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The big selling point of Infiniti's all-new 2019 QX50 mid-size SUV is its variable compression ratio engine.

Petrina Gentile

Does “the world’s first production-ready variable compression ratio engine” mean anything to you? For general automotive consumers, perhaps not a thing – at least, not yet. But that’s the big selling point of Infiniti’s all-new 2019 QX50 mid-size SUV.

The 2.0-litre VC-Turbo (short for variable compression-turbocharged), four-cylinder gas engine isn’t like a conventional combustion engine because the compression ratio can change on the fly.

Why? To optimize power and efficiency.

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How? It varies the distance the pistons travel – anywhere from an 8:1 low-compression ratio when you want the power of a much larger engine, up to 14:1 ratio which gives you the best in-class fuel economy and efficiency.

According to Infiniti, the engine is up to 25 per cent more fuel-efficient than the outgoing 3.7-litre V-6, which averaged 11.9 litres/100 km combined highway and city driving. The official fuel economy rating on the new QX50 is 9.0 litres/100 km combined driving. And while logging about 300 kilometres to Niagara and back to Toronto, the turbo engine lived up to its claim, averaging 9.1 litres/100 km combined -–not bad for an all-wheel-drive SUV weighing in at 1,795 kilograms.

The competition is fierce: Audi Q5, BMW X3, Lexus NX and Porsche Macan, to name a few. I drove the same route – Toronto to Niagara-on-the-Lake – just days later in an all-new 2019 Acura RDX, another competitor of the QX50. Compared with the Infiniti, the Acura was thirstier. Even with fuel-saving technology such as an engine auto-start-stop function that kills the engine when stopped, the reading on the dash of the RDX all-wheel-drive model was 11.1 litres/100 km.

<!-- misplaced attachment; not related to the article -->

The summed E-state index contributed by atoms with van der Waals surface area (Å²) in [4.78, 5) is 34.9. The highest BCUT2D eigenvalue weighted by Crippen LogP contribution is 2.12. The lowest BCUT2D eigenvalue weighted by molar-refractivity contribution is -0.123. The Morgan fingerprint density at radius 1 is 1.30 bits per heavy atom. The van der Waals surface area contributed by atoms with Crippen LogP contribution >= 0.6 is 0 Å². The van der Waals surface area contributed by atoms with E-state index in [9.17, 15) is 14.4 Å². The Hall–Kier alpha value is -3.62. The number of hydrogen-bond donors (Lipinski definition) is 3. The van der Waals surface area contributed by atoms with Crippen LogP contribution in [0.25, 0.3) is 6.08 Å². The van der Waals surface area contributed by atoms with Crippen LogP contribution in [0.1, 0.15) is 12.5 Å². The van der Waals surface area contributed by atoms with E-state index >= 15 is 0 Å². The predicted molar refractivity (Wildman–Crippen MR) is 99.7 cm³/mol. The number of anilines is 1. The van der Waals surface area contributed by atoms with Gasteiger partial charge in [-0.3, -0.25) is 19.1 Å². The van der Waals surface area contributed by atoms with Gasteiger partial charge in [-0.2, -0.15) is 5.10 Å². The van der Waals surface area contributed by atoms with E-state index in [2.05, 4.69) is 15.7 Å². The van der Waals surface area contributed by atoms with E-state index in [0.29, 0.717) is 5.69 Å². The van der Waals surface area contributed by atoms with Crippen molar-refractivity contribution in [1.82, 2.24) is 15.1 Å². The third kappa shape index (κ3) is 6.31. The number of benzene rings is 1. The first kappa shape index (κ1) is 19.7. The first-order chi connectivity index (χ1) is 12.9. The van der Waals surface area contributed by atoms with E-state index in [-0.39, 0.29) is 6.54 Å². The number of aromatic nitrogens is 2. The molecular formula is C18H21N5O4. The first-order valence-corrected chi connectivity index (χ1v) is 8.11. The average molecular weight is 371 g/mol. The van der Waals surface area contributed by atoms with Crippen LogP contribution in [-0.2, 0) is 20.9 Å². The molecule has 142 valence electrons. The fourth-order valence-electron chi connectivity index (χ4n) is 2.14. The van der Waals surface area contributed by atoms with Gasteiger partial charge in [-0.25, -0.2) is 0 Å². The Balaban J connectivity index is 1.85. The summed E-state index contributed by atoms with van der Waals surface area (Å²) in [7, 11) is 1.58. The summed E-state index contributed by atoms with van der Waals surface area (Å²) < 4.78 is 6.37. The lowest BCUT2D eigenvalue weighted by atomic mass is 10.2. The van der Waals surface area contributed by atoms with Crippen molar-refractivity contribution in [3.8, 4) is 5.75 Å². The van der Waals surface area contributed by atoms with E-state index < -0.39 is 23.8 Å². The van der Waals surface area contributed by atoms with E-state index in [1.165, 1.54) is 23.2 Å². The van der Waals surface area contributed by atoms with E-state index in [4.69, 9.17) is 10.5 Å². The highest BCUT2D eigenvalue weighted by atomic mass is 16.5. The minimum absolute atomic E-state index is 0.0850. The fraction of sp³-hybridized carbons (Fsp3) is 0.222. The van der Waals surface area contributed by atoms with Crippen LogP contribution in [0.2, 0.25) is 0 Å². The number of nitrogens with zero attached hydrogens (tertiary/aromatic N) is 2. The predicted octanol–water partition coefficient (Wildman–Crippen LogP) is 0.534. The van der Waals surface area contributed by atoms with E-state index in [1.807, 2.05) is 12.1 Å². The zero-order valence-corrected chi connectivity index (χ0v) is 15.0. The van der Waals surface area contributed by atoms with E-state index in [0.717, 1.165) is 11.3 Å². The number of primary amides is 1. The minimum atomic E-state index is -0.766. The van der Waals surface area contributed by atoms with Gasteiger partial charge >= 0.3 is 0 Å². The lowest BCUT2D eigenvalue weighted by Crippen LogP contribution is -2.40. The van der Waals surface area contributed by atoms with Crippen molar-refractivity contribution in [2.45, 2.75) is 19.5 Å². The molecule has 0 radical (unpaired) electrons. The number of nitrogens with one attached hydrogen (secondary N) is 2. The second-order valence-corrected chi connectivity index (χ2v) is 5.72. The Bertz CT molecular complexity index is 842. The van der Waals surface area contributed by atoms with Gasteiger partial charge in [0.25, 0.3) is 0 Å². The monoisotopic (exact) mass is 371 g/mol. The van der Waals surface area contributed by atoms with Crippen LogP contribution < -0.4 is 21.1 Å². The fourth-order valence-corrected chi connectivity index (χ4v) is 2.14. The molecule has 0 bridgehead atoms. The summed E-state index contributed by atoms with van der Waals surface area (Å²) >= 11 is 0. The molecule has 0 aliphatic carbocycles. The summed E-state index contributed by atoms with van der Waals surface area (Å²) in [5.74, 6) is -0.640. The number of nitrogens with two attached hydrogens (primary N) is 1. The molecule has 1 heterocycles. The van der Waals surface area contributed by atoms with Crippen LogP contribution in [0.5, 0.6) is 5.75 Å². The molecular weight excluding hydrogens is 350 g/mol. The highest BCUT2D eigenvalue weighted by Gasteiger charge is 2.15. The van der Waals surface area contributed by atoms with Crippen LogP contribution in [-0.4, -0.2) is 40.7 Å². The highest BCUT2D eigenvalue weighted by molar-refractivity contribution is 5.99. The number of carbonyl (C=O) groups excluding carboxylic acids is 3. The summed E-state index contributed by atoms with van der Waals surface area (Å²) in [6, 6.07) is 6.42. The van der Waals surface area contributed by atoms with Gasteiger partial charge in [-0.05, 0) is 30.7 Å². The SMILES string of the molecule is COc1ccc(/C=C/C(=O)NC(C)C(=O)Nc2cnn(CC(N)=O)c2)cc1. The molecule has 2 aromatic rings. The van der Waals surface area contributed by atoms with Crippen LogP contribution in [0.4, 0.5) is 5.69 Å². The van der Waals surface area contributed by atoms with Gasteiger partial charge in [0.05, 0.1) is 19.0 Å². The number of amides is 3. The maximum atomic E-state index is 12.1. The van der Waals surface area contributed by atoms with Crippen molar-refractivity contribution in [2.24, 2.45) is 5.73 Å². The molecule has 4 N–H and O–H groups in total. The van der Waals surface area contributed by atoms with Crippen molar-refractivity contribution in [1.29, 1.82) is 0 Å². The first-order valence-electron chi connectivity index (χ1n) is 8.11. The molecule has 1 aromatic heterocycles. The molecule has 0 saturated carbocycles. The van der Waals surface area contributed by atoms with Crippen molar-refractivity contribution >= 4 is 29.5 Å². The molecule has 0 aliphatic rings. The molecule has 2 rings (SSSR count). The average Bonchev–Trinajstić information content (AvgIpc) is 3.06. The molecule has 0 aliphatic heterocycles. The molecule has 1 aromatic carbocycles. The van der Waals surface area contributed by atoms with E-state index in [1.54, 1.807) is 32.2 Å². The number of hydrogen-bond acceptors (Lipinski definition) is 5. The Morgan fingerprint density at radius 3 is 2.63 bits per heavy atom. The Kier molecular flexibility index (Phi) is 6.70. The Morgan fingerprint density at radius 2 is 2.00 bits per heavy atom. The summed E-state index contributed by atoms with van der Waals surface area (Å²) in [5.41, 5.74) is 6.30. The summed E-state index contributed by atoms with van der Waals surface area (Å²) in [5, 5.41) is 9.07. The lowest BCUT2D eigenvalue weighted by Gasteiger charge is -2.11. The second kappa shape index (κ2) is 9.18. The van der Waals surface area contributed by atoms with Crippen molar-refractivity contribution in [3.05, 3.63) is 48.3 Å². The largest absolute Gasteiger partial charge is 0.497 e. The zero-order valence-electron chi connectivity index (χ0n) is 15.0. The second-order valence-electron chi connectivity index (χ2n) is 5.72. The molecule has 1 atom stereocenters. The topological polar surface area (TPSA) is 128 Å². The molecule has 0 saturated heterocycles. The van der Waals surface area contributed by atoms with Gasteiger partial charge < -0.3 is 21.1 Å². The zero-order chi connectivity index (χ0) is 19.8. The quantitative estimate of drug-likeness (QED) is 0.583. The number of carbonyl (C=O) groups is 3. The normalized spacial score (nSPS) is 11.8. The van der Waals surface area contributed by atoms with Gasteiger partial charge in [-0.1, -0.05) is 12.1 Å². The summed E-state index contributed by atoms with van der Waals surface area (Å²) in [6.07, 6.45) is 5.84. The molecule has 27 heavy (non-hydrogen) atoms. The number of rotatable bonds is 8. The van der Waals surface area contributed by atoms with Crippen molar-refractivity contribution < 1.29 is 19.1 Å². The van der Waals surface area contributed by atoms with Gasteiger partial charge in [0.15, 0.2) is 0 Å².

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The QX50's innovative driving assistance technologies such as ProPilot Assist help to make mundane highway drive more bearable.

Petrina Gentile

On the road, the QX50 is smooth and refined, yet with 268 horsepower and 280 lb.-ft. of torque, it’s also gutsy, powerful and agile, and hugs winding country roads nicely. The cabin is comfortable and whisper-quiet – the noise, vibration and harshness have improved since the last model. On the downside: the continuously variable transmission had a touch of lag and hesitation off the line.

The QX50 has four driving modes: Standard, for normal driving conditions; Eco, which automatically adjusts the engine output to optimize fuel efficiency; Sport, with faster throttle responses; Personal, where you can individually adjust transmission shifts, steering mode and steering response. Sport mode is definitely the best.

Innovative driving assistance technologies such as ProPilot Assist help to make mundane highway drive more bearable. While not as advanced as Mercedes-Benz or Tesla driving assist systems, it’s easy to use. You simply push a blue button on the steering wheel. The ProPilot technology is a hands-on system that has steering-assist to keep you within the lane markers and intelligent cruise control, which can apply the throttle and brake as needed – without the driver touching a pedal – while on a single-lane highway. The system works well. As does the other technology, including the back-up collision intervention system, the predictive forward collision warning system, the lane departure warning and prevention system, and the head-up display.